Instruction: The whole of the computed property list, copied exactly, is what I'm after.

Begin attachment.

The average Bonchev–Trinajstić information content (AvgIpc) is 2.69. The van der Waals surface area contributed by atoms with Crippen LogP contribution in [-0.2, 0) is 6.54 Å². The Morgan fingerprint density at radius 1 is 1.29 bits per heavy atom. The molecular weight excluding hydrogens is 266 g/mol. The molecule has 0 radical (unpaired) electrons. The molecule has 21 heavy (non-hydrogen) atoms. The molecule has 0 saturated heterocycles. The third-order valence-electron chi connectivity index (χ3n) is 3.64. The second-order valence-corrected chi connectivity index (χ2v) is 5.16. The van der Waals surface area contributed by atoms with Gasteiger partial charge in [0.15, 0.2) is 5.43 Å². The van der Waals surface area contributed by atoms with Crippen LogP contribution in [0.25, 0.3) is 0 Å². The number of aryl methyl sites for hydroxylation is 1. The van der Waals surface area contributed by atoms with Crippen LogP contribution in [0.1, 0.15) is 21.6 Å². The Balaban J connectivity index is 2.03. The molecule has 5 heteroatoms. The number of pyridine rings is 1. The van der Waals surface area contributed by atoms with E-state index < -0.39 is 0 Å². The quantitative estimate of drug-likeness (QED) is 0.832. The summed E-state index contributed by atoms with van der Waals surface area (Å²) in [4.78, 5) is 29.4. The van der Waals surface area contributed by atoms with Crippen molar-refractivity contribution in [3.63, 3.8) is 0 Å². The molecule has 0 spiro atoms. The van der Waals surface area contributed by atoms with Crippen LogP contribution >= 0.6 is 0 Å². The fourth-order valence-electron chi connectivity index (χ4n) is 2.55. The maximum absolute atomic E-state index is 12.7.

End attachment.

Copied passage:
The average Bonchev–Trinajstić information content (AvgIpc) is 2.69. The van der Waals surface area contributed by atoms with Crippen LogP contribution in [-0.2, 0) is 6.54 Å². The Morgan fingerprint density at radius 1 is 1.29 bits per heavy atom. The molecular weight excluding hydrogens is 266 g/mol. The molecule has 0 radical (unpaired) electrons. The molecule has 21 heavy (non-hydrogen) atoms. The molecule has 0 saturated heterocycles. The third-order valence-electron chi connectivity index (χ3n) is 3.64. The second-order valence-corrected chi connectivity index (χ2v) is 5.16. The van der Waals surface area contributed by atoms with Gasteiger partial charge in [0.15, 0.2) is 5.43 Å². The van der Waals surface area contributed by atoms with Crippen LogP contribution in [0.25, 0.3) is 0 Å². The number of aryl methyl sites for hydroxylation is 1. The van der Waals surface area contributed by atoms with Crippen LogP contribution in [0.1, 0.15) is 21.6 Å². The Balaban J connectivity index is 2.03. The molecule has 5 heteroatoms. The number of pyridine rings is 1. The van der Waals surface area contributed by atoms with E-state index < -0.39 is 0 Å². The quantitative estimate of drug-likeness (QED) is 0.832. The summed E-state index contributed by atoms with van der Waals surface area (Å²) in [4.78, 5) is 29.4. The van der Waals surface area contributed by atoms with Crippen molar-refractivity contribution in [3.63, 3.8) is 0 Å². The molecule has 0 spiro atoms. The van der Waals surface area contributed by atoms with Crippen LogP contribution >= 0.6 is 0 Å². The fourth-order valence-electron chi connectivity index (χ4n) is 2.55. The maximum absolute atomic E-state index is 12.7.